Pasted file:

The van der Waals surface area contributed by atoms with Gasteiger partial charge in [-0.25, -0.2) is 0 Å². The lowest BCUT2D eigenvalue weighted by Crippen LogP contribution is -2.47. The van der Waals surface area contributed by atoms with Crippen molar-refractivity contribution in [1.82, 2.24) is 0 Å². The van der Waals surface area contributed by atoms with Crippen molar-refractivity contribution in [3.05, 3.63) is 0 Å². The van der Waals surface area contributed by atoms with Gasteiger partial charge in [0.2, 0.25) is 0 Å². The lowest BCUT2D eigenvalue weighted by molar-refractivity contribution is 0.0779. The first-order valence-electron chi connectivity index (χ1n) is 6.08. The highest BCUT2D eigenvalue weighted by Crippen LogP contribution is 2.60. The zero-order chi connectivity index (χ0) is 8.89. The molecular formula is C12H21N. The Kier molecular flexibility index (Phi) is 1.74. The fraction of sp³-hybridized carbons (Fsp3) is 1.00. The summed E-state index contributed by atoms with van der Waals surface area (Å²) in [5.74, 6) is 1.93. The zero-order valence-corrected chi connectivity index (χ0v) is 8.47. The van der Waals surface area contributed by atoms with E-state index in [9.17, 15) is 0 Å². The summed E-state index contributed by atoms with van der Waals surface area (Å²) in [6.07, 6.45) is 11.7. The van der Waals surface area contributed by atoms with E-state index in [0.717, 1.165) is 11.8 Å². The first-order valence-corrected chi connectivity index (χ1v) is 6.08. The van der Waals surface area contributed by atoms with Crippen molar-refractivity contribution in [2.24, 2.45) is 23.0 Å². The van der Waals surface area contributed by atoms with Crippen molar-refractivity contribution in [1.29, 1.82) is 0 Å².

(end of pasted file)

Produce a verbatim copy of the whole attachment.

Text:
The van der Waals surface area contributed by atoms with Gasteiger partial charge in [-0.25, -0.2) is 0 Å². The lowest BCUT2D eigenvalue weighted by Crippen LogP contribution is -2.47. The van der Waals surface area contributed by atoms with Crippen molar-refractivity contribution in [1.82, 2.24) is 0 Å². The van der Waals surface area contributed by atoms with Crippen molar-refractivity contribution in [3.05, 3.63) is 0 Å². The van der Waals surface area contributed by atoms with Gasteiger partial charge in [0.2, 0.25) is 0 Å². The lowest BCUT2D eigenvalue weighted by molar-refractivity contribution is 0.0779. The first-order valence-electron chi connectivity index (χ1n) is 6.08. The highest BCUT2D eigenvalue weighted by Crippen LogP contribution is 2.60. The zero-order chi connectivity index (χ0) is 8.89. The molecular formula is C12H21N. The Kier molecular flexibility index (Phi) is 1.74. The fraction of sp³-hybridized carbons (Fsp3) is 1.00. The summed E-state index contributed by atoms with van der Waals surface area (Å²) in [5.74, 6) is 1.93. The zero-order valence-corrected chi connectivity index (χ0v) is 8.47. The van der Waals surface area contributed by atoms with E-state index in [9.17, 15) is 0 Å². The summed E-state index contributed by atoms with van der Waals surface area (Å²) in [6.07, 6.45) is 11.7. The van der Waals surface area contributed by atoms with E-state index in [0.717, 1.165) is 11.8 Å². The first-order valence-corrected chi connectivity index (χ1v) is 6.08. The van der Waals surface area contributed by atoms with Crippen molar-refractivity contribution in [2.24, 2.45) is 23.0 Å². The van der Waals surface area contributed by atoms with Crippen molar-refractivity contribution in [1.29, 1.82) is 0 Å².